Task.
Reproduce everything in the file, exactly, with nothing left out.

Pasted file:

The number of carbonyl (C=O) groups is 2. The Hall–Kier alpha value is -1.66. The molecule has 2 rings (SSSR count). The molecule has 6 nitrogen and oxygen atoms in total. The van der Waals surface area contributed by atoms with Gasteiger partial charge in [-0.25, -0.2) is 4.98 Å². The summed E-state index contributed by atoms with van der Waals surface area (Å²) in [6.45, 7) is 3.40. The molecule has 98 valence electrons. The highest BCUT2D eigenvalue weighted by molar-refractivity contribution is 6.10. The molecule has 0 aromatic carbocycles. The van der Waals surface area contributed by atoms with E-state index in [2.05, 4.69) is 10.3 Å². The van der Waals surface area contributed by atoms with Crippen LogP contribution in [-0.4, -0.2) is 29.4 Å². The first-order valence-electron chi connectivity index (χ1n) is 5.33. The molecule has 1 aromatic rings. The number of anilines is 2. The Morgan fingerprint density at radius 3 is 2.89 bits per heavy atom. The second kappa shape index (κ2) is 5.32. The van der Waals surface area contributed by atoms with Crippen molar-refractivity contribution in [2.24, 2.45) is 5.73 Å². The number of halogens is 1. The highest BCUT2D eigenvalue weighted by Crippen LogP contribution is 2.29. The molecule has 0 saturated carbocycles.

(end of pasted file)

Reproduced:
The number of carbonyl (C=O) groups is 2. The Hall–Kier alpha value is -1.66. The molecule has 2 rings (SSSR count). The molecule has 6 nitrogen and oxygen atoms in total. The van der Waals surface area contributed by atoms with Gasteiger partial charge in [-0.25, -0.2) is 4.98 Å². The summed E-state index contributed by atoms with van der Waals surface area (Å²) in [6.45, 7) is 3.40. The molecule has 98 valence electrons. The highest BCUT2D eigenvalue weighted by molar-refractivity contribution is 6.10. The molecule has 0 aromatic carbocycles. The van der Waals surface area contributed by atoms with E-state index in [2.05, 4.69) is 10.3 Å². The van der Waals surface area contributed by atoms with Crippen LogP contribution in [-0.4, -0.2) is 29.4 Å². The first-order valence-electron chi connectivity index (χ1n) is 5.33. The molecule has 1 aromatic rings. The number of anilines is 2. The Morgan fingerprint density at radius 3 is 2.89 bits per heavy atom. The second kappa shape index (κ2) is 5.32. The van der Waals surface area contributed by atoms with Crippen molar-refractivity contribution in [2.24, 2.45) is 5.73 Å². The number of halogens is 1. The highest BCUT2D eigenvalue weighted by Crippen LogP contribution is 2.29. The molecule has 0 saturated carbocycles.